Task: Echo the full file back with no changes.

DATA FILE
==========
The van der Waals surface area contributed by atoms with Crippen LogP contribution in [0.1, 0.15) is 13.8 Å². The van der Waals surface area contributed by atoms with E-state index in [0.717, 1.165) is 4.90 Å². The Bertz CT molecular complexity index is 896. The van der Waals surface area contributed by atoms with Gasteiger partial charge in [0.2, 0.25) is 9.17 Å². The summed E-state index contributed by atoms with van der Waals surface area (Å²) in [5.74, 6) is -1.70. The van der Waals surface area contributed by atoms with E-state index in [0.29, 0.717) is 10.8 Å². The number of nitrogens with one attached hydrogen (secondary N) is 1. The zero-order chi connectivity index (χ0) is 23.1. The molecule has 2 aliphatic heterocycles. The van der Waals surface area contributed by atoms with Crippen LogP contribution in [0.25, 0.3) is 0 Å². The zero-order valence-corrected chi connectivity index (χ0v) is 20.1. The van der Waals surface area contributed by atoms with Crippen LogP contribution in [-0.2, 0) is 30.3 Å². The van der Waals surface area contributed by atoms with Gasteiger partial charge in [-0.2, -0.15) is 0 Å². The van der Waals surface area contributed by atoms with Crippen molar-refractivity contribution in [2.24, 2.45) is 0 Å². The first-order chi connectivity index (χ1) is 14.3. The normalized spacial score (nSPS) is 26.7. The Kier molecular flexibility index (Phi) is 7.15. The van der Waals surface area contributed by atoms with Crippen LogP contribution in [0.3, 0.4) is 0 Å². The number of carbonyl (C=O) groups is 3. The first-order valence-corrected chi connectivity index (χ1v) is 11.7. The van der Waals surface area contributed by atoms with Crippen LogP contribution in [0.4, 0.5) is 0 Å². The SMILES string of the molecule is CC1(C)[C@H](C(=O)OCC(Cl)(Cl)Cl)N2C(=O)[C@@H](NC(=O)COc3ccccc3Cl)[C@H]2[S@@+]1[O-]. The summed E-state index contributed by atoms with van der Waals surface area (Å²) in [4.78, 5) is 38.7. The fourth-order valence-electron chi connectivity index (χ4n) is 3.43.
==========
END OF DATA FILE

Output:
The van der Waals surface area contributed by atoms with Crippen LogP contribution in [0.1, 0.15) is 13.8 Å². The van der Waals surface area contributed by atoms with E-state index in [0.717, 1.165) is 4.90 Å². The Bertz CT molecular complexity index is 896. The van der Waals surface area contributed by atoms with Gasteiger partial charge in [0.2, 0.25) is 9.17 Å². The summed E-state index contributed by atoms with van der Waals surface area (Å²) in [5.74, 6) is -1.70. The van der Waals surface area contributed by atoms with E-state index in [0.29, 0.717) is 10.8 Å². The number of nitrogens with one attached hydrogen (secondary N) is 1. The zero-order chi connectivity index (χ0) is 23.1. The molecule has 2 aliphatic heterocycles. The van der Waals surface area contributed by atoms with Crippen LogP contribution in [0.25, 0.3) is 0 Å². The zero-order valence-corrected chi connectivity index (χ0v) is 20.1. The van der Waals surface area contributed by atoms with Crippen LogP contribution in [-0.2, 0) is 30.3 Å². The van der Waals surface area contributed by atoms with Gasteiger partial charge in [-0.2, -0.15) is 0 Å². The van der Waals surface area contributed by atoms with Crippen molar-refractivity contribution in [2.24, 2.45) is 0 Å². The first-order chi connectivity index (χ1) is 14.3. The normalized spacial score (nSPS) is 26.7. The Kier molecular flexibility index (Phi) is 7.15. The van der Waals surface area contributed by atoms with Crippen LogP contribution in [0.3, 0.4) is 0 Å². The number of carbonyl (C=O) groups is 3. The first-order valence-corrected chi connectivity index (χ1v) is 11.7. The van der Waals surface area contributed by atoms with Crippen LogP contribution in [0.4, 0.5) is 0 Å². The SMILES string of the molecule is CC1(C)[C@H](C(=O)OCC(Cl)(Cl)Cl)N2C(=O)[C@@H](NC(=O)COc3ccccc3Cl)[C@H]2[S@@+]1[O-]. The summed E-state index contributed by atoms with van der Waals surface area (Å²) in [4.78, 5) is 38.7. The fourth-order valence-electron chi connectivity index (χ4n) is 3.43.